Winter (Virtual) Talks 2021

Please join us for a set of fascinating winter talks on Saturday mornings. 

Usually, we host these presentations at the Harwich Community Center, but this time around you can enjoy learning from home. Explore a variety of topics from bobcats to box turtles to backyard pollinators as well as rescuing whales and eco-restoration. 

This five-session webinar series is $25 and begins January 16th at 10 a.m. 

You can reserve online – here

Check out the exciting upcoming talks below!



Bobcat by MassWildlife

Bobcats: Biology & Behavior
Sat., Jan. 16th, 10 – 11:00 a.m.

Presentation by Jason E. Zimmer: Massachusetts Division of Fisheries & Wildlife, SE Wildlife District, District Supervisor

Bobcats (Lynx rufus) are making a comeback in Southeastern MA, thanks to strong source populations in Northern New England, state hunting restrictions, and the bobcat’s adaptable nature. Jason’s talk will focus on the natural history of bobcats including reproductive biology, food habits, habitat use, and more. It will also include information on the history of bobcats in Massachusetts and discuss their extirpation from, eventual return to, and recovery in the state. The talk will also provide general information on how to effectively and safely live with the wildlife found in and around your neighborhood.


Osprey and a fish

Osprey by Janet DiMattia

Herring River Tidal Restoration
Sat., Jan. 23rd, 10 – 11:00 a.m.

Presentation by Martha Craig: Friends of Herring River, Executive Director

The 1,000+ acre Herring River estuary in Wellfleet and Truro was an unrestricted tidal marsh until 1909 when a dike was constructed across the mouth of the river. Following several decades of hydrologic and ecological research, an incremental restoration of tidal exchange is proposed for the estuary. Martha’s talk will focus on the science behind restoration and the Friends of Herring River role in educating the public about its benefits.   


Humpback Breaching

Humpback whale by Gus Romano

Rescuing Entangled Whales
Sat., Jan. 30th, 10 – 11:00 a.m.

Presentation by Scott Landry: Center for Coastal Studies, Marine Animal Entanglement Response, Director

Since 1984, the Center for Coastal Studies (CCS) has freed more than 200 large whales and other marine animals from life-threatening entanglements, using techniques developed by Center staff. For many years, CCS was the only organization on the east coast of the United States to be federally  authorized by the National Marine Fisheries Service to disentangle large, free-swimming whales, such as the humpback and the critically endangered North Atlantic right whale. Join us to learn about innovative and daring whale rescue work.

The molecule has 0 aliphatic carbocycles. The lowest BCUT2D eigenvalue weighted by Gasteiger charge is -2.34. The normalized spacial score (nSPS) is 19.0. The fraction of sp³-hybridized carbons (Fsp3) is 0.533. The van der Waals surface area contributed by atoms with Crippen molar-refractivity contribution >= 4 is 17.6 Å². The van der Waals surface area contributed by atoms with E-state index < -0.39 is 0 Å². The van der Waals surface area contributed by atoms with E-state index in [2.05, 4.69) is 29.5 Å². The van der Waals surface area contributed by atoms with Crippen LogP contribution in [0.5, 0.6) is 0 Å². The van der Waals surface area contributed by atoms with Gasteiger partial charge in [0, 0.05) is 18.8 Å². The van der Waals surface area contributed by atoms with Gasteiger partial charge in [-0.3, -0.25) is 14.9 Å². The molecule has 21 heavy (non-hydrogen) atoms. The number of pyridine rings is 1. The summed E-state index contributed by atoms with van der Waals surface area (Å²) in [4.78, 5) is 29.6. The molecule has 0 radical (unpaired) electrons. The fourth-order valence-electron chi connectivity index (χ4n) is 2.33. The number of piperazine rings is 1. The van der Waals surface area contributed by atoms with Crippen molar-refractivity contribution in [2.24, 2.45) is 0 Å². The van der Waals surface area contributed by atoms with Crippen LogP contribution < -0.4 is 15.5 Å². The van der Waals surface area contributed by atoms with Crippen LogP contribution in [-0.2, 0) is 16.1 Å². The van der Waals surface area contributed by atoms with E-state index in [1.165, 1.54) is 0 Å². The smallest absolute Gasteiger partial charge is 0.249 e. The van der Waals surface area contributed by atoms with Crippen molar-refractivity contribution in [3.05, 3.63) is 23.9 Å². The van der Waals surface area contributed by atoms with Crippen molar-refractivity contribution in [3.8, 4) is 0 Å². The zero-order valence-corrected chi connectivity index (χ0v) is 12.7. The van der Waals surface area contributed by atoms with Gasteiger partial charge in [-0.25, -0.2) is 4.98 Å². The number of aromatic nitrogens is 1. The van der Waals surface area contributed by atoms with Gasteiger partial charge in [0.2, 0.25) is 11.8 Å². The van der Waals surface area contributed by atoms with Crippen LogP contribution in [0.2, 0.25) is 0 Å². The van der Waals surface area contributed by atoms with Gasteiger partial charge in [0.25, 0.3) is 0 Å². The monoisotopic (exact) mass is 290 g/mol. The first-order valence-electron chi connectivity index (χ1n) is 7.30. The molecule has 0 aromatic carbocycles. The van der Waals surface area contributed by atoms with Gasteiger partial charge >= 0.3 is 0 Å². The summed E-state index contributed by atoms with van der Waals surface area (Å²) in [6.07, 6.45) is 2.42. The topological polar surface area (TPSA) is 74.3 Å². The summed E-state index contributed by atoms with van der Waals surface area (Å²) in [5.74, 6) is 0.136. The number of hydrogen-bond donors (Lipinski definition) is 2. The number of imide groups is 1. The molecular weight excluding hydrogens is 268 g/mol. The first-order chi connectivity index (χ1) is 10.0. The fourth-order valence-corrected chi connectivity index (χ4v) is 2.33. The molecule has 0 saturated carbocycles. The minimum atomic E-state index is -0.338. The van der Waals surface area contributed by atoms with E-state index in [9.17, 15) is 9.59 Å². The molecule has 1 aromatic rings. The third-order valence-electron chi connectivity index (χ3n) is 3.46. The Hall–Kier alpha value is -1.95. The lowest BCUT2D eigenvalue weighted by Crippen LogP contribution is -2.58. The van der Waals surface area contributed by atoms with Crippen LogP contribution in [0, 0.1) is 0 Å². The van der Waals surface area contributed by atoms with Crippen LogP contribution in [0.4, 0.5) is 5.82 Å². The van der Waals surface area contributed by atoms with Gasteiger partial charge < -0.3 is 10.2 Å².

Box Turtle

Box turtle by Michael Lach

Ecology & Conservation of North American Box Turtles
Sat., Feb. 6th, 10 – 11:00 a.m.

Presentation by Mike Jones, Ph.D.: Massachusetts Division of Fisheries & Wildlife, Natural Heritage and Endangered Species Program, State Herpetologist

Box turtles are colorful, long-lived, and secretive yet familiar inhabitants of many forested ecosystems from central New England to eastern Mexico. They are a species of conservation need in many northeastern states, and a Species of Special Concern because of rarity in Massachusetts. Box turtle populations are negatively affected by habitat fragmentation and road construction. They are also the target of collectors for an illegal pet trade. In this presentation, Mike will discuss the ecology of the Eastern box turtle on Cape Cod and in Massachusetts more generally, while highlighting some interesting aspects of the evolution and diversity of box turtles. He will also share some ecological observations and images from box turtle research in other parts of the continent.


Swallowtail on Butterfly Weed

Swallowtail on butterfly weed by Janet DiMattia

Pollinators of Cape Cod
Sat., Feb. 13th, 10 – 11:00 a.m.

Presentation by Mark Faherty: Mass Audubon, Wellfleet Bay Wildlife Sanctuary, Science Coordinator   

Mark has been the Science Coordinator at Mass Audubon’s  Wellfleet Bay Wildlife Sanctuary  since August 2007. While his current projects involve everything from oysters and horseshoe crabs to bats and butterflies, he has studied primarily bird ecology for the last 20 years. Recently, Mark oversaw an overhaul of Wellfleet Bay’s pollinator gardens to focus on native plants. Mark’s talk will focus on the native insects and birds that provide critical pollinator services for plants.  He’ll also talk about some of his favorite garden and native landscape plants and how to provide habitat for these incredibly important little workhorses of our natural, agricultural, and suburban landscapes.